This book describes how to structure and build an automated testing regime that will give lasting benefits in the use of test execution tools to automate testing on a medium to large scale. An extensive collection of case studies and guest chapters are also included, reflecting both good and bad experiences in test automation together with useful advice.
Topics covered: test automation basics, the V-model for testing, testing tool limitations, scripts, automating result verification and comparison, filters, testing architecture, pre- and post-processing, improving test maintainability, testing metrics, ROI, choosing a test tool, implementing automated testing within organizations, case studies.
Review By: Andrew L. Pollner 07/08/2010Software Test Automation is divided in two sections. Part 1 deals with best practices to successfully use automation. Part 2 recounts experiences from various practitioners on the success—to varying levels—of automation at various customer accounts.
Chapter 1 establishes a baseline of definitions and distinguishes testing from test automation. Problems and limitations of automation are addressed early to set the stage for later chapters’ successful implementation guidelines. Chapter 2 explains why “capture/replay is not test automation.” This should come as no surprise to current test automators, and should be attentively read by test managers who see automation as a “silver bullet.” Chapter 3 describes effective scripting techniques and the similarity these bear to traditional software application programming. Concepts include creating sharable scripts, data-driven and keyword-driven techniques.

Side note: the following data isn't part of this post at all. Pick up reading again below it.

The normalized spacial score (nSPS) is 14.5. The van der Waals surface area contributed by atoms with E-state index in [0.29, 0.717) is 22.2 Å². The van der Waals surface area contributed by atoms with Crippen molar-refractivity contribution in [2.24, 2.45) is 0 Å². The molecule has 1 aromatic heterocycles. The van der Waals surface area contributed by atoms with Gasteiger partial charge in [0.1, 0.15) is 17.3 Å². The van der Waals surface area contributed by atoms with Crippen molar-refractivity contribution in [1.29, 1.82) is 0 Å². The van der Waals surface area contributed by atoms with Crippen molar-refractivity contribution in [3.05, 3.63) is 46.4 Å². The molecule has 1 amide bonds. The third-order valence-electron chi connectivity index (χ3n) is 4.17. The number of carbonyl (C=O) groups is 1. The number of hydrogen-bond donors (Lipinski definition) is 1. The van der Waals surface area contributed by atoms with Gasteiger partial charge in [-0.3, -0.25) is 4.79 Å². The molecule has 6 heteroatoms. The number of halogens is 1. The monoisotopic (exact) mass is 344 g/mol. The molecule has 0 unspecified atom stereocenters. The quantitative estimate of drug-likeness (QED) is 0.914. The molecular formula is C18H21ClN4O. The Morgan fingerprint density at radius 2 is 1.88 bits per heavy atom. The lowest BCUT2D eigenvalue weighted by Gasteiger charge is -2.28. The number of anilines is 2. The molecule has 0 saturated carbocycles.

Chapter 4 describes various comparisons which can be achieved, their appropriate use, and the benefits each brings. Chapter 5 describes testware architecture--the components required, with recommended grouping to facilitate managing all of the pieces automation uses and creates over time. Chapter 6 covers automating processes surrounding your core automation—automating the initial conditions required before an automated test case is run, and automating any cleanup activity immediately following a run.
Chapter 7 focuses on keeping the momentum in automation by building maintainable tests. Chapter 8 helps quantify the success of testing and automation through measurement and metrics. Chapter 9 describes how to select and prioritize tests to run. Chapter 10 provides guidelines on how to select an appropriate test tool given the environment to be tested. Included here are the build vs. buy decision, a tool evaluation questionnaire, and a tool user reference questionnaire. Chapter 11 focuses on implementation and suggests ways to incrementally introduce automation. Also addressed are the people’s roles, expectations, and management considerations.
Part 2 provides information from actual case studies in test automation which provide great insight into the many issues and obstacles which can—and sometimes do—derail automation initiatives. These accounts present a realistic and varied flavor for what others have gone through to succeed in automation.